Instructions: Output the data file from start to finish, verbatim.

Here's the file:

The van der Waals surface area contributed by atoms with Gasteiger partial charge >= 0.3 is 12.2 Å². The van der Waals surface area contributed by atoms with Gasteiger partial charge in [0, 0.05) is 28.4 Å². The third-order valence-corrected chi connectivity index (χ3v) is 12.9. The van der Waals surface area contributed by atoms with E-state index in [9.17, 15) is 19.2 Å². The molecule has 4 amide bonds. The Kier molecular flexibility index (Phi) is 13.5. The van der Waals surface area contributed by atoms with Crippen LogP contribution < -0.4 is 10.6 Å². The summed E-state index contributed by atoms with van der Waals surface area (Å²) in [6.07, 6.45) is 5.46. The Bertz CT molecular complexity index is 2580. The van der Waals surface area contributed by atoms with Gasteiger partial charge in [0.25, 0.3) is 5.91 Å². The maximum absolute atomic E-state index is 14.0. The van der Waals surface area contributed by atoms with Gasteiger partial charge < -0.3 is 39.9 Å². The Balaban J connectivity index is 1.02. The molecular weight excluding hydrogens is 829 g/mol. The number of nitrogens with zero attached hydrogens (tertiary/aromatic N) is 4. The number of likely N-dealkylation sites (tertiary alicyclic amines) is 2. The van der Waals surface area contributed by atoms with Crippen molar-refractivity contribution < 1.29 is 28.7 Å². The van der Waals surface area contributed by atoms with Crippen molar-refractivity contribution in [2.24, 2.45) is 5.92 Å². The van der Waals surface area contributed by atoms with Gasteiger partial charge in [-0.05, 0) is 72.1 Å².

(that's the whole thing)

The van der Waals surface area contributed by atoms with Gasteiger partial charge >= 0.3 is 12.2 Å². The van der Waals surface area contributed by atoms with Gasteiger partial charge in [0, 0.05) is 28.4 Å². The third-order valence-corrected chi connectivity index (χ3v) is 12.9. The van der Waals surface area contributed by atoms with E-state index in [9.17, 15) is 19.2 Å². The molecule has 4 amide bonds. The Kier molecular flexibility index (Phi) is 13.5. The van der Waals surface area contributed by atoms with Crippen LogP contribution < -0.4 is 10.6 Å². The summed E-state index contributed by atoms with van der Waals surface area (Å²) in [6.07, 6.45) is 5.46. The Bertz CT molecular complexity index is 2580. The van der Waals surface area contributed by atoms with Gasteiger partial charge in [0.25, 0.3) is 5.91 Å². The maximum absolute atomic E-state index is 14.0. The van der Waals surface area contributed by atoms with Gasteiger partial charge < -0.3 is 39.9 Å². The Balaban J connectivity index is 1.02. The molecular weight excluding hydrogens is 829 g/mol. The number of nitrogens with zero attached hydrogens (tertiary/aromatic N) is 4. The number of likely N-dealkylation sites (tertiary alicyclic amines) is 2. The van der Waals surface area contributed by atoms with Crippen molar-refractivity contribution < 1.29 is 28.7 Å². The van der Waals surface area contributed by atoms with Crippen molar-refractivity contribution in [2.24, 2.45) is 5.92 Å². The van der Waals surface area contributed by atoms with Gasteiger partial charge in [-0.05, 0) is 72.1 Å².